Slide 32. Let’s connect! Please feel free to contact me with any questions, ideas, or suggestions. 🙂
Slide 3. Connected Learning… with Cats.
Slide 4. Five Key Mindset Concepts.
In Part A of the presentation, I’ll describe my approach to the growth mindset concept with these five key ideas.
Slide 5. Carol Dweck: Mindset.
I recommend Carol Dweck’s book Mindset very highly, and you can also find some excellent Carol Dweck videos along with articles and interviews online. She is extremely good at speaking to a wide range of audiences: teachers, parents, and learners of all kinds.
Slide 6. Five Design Strategies.
In Part B, I’ll explain how I use growth mindset ideas when I design my courses.
Slide 7. Five Tools at the Website.
In the final part of the presentation, I’ll provide an overview of some helpful tools I am using to build a new open Canvas course resource: Exploring Growth Mindset which has this simple URL: Mindset.LauraGibbs.net.
PART A: FIVE KEY MINDSET CONCEPTS.
Slide 8. Five Key Mindset Concepts.
I approach the growth mindset concept from different angles: Aim High — Explore — Work Hard — Improve — Enjoy. You might decide to break down the mindset concept differently for your students; this is what I have found works best for me!
Slide 9. 1. Aim High.
This area involves setting realistic personal goals, along with being willing to take risks to achieve those goals, and persevering. One thing I find really helpful is to get students focused on moving forward; don’t try to retrace your steps, but just keep on looking ahead to figure out what to do next! There are articles and more resources here.
Slide 10. 2. Explore.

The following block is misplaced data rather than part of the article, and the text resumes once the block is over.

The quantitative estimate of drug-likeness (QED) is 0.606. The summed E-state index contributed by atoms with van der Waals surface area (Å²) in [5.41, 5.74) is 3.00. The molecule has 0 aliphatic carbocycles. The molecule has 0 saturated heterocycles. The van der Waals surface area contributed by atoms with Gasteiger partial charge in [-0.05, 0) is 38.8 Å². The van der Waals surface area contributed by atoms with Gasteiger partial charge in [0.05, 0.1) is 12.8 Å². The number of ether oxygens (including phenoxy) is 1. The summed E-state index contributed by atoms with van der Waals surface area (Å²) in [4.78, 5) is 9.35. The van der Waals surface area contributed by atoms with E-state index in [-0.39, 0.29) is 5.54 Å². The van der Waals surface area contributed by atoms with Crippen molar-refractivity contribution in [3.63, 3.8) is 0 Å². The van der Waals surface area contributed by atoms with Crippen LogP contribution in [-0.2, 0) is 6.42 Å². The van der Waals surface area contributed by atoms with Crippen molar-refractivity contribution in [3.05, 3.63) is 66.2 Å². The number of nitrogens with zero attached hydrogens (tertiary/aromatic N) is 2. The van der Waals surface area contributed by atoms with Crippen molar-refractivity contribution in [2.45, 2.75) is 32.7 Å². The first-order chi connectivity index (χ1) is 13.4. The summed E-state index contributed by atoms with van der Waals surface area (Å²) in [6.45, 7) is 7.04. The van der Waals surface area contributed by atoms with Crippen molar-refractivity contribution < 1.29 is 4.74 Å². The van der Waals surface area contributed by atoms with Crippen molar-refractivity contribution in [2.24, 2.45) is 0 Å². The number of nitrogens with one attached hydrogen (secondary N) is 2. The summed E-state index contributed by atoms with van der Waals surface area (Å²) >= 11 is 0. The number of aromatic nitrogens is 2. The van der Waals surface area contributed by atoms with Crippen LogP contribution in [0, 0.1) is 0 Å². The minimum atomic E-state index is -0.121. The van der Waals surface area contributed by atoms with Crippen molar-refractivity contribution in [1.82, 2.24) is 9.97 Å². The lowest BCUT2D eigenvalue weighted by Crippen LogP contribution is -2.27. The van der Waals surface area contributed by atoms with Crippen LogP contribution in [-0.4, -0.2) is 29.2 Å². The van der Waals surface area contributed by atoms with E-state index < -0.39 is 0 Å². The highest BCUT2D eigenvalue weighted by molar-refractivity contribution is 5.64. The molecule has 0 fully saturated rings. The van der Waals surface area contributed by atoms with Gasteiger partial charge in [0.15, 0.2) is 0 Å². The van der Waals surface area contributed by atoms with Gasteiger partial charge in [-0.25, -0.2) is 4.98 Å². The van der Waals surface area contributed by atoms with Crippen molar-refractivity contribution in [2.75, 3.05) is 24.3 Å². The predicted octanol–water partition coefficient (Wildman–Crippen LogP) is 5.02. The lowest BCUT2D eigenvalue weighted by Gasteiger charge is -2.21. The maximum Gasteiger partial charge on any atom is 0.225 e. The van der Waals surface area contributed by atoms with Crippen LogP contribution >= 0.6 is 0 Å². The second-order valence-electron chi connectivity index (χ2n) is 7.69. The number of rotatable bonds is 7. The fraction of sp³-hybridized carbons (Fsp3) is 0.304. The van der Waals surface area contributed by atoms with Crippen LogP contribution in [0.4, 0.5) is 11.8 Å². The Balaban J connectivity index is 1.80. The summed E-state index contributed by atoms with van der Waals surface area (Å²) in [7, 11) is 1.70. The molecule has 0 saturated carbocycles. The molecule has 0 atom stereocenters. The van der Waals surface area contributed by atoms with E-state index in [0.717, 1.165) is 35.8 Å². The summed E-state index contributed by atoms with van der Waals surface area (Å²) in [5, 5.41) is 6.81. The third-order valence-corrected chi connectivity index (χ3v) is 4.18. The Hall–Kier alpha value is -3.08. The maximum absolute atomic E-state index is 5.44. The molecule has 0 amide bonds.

This is probably my personal favorite among the growth mindset domains: curiosity and creativity. This is also where I locate research on neuroplasticity and the fact that as you learn, you are literally growing new connections in your brain. Given that many of my students are future medical professionals, this is definitely something I like to emphasize in the growth mindset approach. There are articles and more resources here.
Slide 11. 3. Work.
Side by side with open-ended exploration is the need to stay focused, work hard, and be patient as you put in all the practice that is required to learn new skills. I teach writing, so practice is a huge part of that process, and patience is definitely required! LOTS of patience. There are articles and more resources here.
Slide 12. 4. Improve.
As a teacher, there is where I put in the most effort: students need detailed, helpful, timely feedback in order to learn from their mistakes. I also urge the students to do a lot of self-reflection and to see themselves as learners beyond the scope of the course: my biggest goal is to help them become self-determined learners for life! There are articles and more resources here.
Slide 13. 5. Enjoy.
By fun and enjoyment, I have in mind the joy of learning itself, along with connecting and sharing with others. Plus, it’s important to take care of yourself: learning is hard work, so you need to make sure you take time to relax. You can’t afford to neglect health or happiness if you want to succeed over the long run! There are articles and more resources here.